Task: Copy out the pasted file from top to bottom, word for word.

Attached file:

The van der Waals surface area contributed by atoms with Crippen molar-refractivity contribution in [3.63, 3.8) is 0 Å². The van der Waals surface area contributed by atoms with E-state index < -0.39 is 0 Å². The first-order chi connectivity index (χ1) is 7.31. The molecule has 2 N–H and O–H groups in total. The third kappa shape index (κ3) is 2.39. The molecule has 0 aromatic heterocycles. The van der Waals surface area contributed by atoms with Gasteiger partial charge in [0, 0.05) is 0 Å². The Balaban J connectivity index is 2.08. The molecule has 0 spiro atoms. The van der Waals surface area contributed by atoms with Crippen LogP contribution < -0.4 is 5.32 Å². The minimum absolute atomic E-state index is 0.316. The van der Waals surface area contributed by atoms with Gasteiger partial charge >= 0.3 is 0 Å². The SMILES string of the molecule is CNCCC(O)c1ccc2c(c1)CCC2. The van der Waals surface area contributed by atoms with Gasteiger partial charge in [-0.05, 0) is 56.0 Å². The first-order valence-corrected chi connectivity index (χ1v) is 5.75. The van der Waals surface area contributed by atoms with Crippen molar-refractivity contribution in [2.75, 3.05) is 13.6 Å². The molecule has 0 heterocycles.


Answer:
The van der Waals surface area contributed by atoms with Crippen molar-refractivity contribution in [3.63, 3.8) is 0 Å². The van der Waals surface area contributed by atoms with E-state index < -0.39 is 0 Å². The first-order chi connectivity index (χ1) is 7.31. The molecule has 2 N–H and O–H groups in total. The third kappa shape index (κ3) is 2.39. The molecule has 0 aromatic heterocycles. The van der Waals surface area contributed by atoms with Gasteiger partial charge in [0, 0.05) is 0 Å². The Balaban J connectivity index is 2.08. The molecule has 0 spiro atoms. The van der Waals surface area contributed by atoms with Crippen LogP contribution < -0.4 is 5.32 Å². The minimum absolute atomic E-state index is 0.316. The van der Waals surface area contributed by atoms with Gasteiger partial charge >= 0.3 is 0 Å². The SMILES string of the molecule is CNCCC(O)c1ccc2c(c1)CCC2. The van der Waals surface area contributed by atoms with Gasteiger partial charge in [-0.05, 0) is 56.0 Å². The first-order valence-corrected chi connectivity index (χ1v) is 5.75. The van der Waals surface area contributed by atoms with Crippen molar-refractivity contribution in [2.75, 3.05) is 13.6 Å². The molecule has 0 heterocycles.